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National Museum of Korea exhibits 'Tigers in East Asian Art' Updated: 2018-01-26 18:01:44 KST

In celebration of next month's PyeongChang Winter Olympics, the National Museum of Korea has begun an exhibition Friday called "Tigers in East Asian Art."
It was organized jointly by Japan's Tokyo National Museum and the National Museum of China, and features 145 paintings and artifacts from the three East Asian countries.
Tigers have been considered a special part of their cultures since ancient times.

[STANDUP ed: steve]
"The three neighbors -- Korea, China and Japan -- all shared a common belief that the tiger had noble characteristics and powers to protect humans. This is one of the reasons why the animal was selected as mascot for this year's Winter Olympics."

This is the first time the museum has held a special exhibition focused on tigers in 20 years.
It recalls the history of tiger-related artwork from long ago through the modern era with drawings and carvings on media including pottery, weapons and even pillows.
The works reflect how the three nations see tigers differently, and visitors say going to the exhibition has been worthwhile.

"For kids, tigers might be scary.
So I came here with my children to show them the great and unique characteristics of the tiger as it's depicted in Korean art."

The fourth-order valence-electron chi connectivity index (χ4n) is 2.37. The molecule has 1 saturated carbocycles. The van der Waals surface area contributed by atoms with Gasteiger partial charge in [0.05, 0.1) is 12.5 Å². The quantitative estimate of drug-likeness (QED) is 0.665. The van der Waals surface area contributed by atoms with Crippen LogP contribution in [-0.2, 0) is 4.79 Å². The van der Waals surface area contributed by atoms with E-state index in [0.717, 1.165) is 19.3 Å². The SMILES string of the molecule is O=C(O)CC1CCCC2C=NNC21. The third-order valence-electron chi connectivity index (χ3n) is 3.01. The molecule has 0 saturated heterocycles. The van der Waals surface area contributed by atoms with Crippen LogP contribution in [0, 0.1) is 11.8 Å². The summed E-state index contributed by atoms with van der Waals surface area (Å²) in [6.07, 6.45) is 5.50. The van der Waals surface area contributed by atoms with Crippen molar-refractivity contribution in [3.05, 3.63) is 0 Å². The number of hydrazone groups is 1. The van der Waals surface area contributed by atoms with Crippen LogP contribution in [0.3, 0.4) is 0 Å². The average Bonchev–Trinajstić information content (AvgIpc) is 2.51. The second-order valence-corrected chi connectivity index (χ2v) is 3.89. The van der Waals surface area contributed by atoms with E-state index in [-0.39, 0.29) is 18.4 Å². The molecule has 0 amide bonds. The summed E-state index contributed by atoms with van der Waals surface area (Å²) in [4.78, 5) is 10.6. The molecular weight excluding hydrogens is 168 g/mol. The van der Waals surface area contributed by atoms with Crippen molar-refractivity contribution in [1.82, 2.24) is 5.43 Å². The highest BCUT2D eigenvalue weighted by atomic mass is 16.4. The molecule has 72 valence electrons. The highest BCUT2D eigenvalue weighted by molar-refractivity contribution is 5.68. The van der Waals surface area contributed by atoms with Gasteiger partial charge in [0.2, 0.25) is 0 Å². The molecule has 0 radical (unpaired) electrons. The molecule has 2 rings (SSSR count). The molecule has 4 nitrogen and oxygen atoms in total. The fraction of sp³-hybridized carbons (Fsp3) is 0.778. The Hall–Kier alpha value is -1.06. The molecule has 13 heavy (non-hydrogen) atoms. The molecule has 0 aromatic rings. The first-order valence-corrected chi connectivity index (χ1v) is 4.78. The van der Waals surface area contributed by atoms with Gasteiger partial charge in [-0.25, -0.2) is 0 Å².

"I had a meaningful time today. It was nice learning about the different ways tigers are depicted in the three countries."

The organizers say they hope the exhibition will help improve cultural exchanges between the three countries by helping people discover things they have in common and understand their differences.

"Since the Olympic spirit is also about harmony and prosperity, we thought that this could be a good opportunity to share with the world the common historical values shared by Korea, Japan and China. We hope the event will serve as a bridge encouraging more exchanges and cooperation among them."

The exhibition will run for nearly two months until March 18th, the last day of the 2018 Paralympic Winter Games.

Kim Mok-yeon, Arirang News.
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